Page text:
One day, in 1926, a lady walked through newly opened Graves Park and came upon an old quarry within Cobnar Wood. Well-known in musical circles, she was well-versed with acoustics and approached Sheffield Corporation with an idea.
This had once been Norton Rifle Range and formed part of land gifted by J.G. Graves to the city. In February 1927, undergrowth was cleared, and the ground levelled, in preparation for an open-air theatre.
“Around the natural cavity, at one side of which there is a wall of stone – part of the original quarry – the ground rises steeply and is covered with trees and bushes. On the left stands part of the Cobnar Wood, and it does not need much imagination to visualise the beauty of the scene on a fine summer evening. On the side of the hill accommodation will also be made for thousands of people to stand or sit.
“The theatre will not be confined to one class of entertainment. There could be music of all kinds – orchestral music, chamber music, bands, Pierrots, and others, chosen by the Parks Committee.”
A platform was erected under the quarry wall with seating arranged facing the stage.
The open-air theatre opened on June 16th, 1927, when a crowd of 3,000 people attended a concert in the presence of the Lord Mayor, who happened to be J.G. Graves.
“The beautiful natural amphitheatre became a vast arena of song when the first municipal open-air community singing concert was held. The basin, with its grassy slopes and fringe of trees, is admirably suited for events of this kind. The singing was led by the Sheffield Orpheus Male Voice Choir, conducted by Mr T. Ratcliffe, and although the audience was a little shy at first, they soon joined in the choruses lustily, and sang with real heartiness songs like Love’s Old Sweet Song, On Ilkla Moor Baht At and Pack Up Your Troubles. Four hundred chairs were occupied, and a good crowd behind the ropes.”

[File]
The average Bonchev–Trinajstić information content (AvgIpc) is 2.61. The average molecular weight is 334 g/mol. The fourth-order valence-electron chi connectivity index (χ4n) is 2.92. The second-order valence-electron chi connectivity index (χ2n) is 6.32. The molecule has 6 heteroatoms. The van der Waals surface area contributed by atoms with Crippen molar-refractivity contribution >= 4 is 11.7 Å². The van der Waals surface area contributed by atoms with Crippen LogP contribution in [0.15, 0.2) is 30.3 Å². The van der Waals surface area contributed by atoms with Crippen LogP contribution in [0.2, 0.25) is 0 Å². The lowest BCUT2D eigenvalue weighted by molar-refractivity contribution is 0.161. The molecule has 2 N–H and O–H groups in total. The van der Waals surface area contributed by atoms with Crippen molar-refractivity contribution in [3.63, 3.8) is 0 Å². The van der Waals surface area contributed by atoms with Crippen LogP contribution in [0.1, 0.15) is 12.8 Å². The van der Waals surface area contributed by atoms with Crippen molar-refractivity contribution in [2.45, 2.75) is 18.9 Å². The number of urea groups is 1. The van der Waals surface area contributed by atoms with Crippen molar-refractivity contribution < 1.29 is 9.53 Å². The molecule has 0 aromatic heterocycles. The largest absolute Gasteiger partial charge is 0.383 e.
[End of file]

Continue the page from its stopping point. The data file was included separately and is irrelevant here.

The success of this first evening led to further concerts by the Melody Minstrels and Motley Entertainers, and for the next ten years the public were treated to regular summer entertainment in the old quarry.
Despite its success, Sheffield Corporation brought an end to the concerts in 1937, the victim of unforeseen circumstances.
The quarry was to be no longer used because of midges. It had attempted several solutions including spraying the quarry before each performance and at the interval when attendants walked around with spray pumps.
As a last resort an outside expert had suggested spraying the surrounding woods, quarry walls and the ground with disinfectant and insect killer.
All attempts failed and the midges affected attendances causing one council official to say, “The day would come when performers would be singing to an audience of gnats.”
Alas, the open-air theatre was abandoned, and future concerts held in the Deer Park. Today, there is little evidence of its exciting past, the area overgrown, and only the old sandstone quarry walls providing a clue of its location.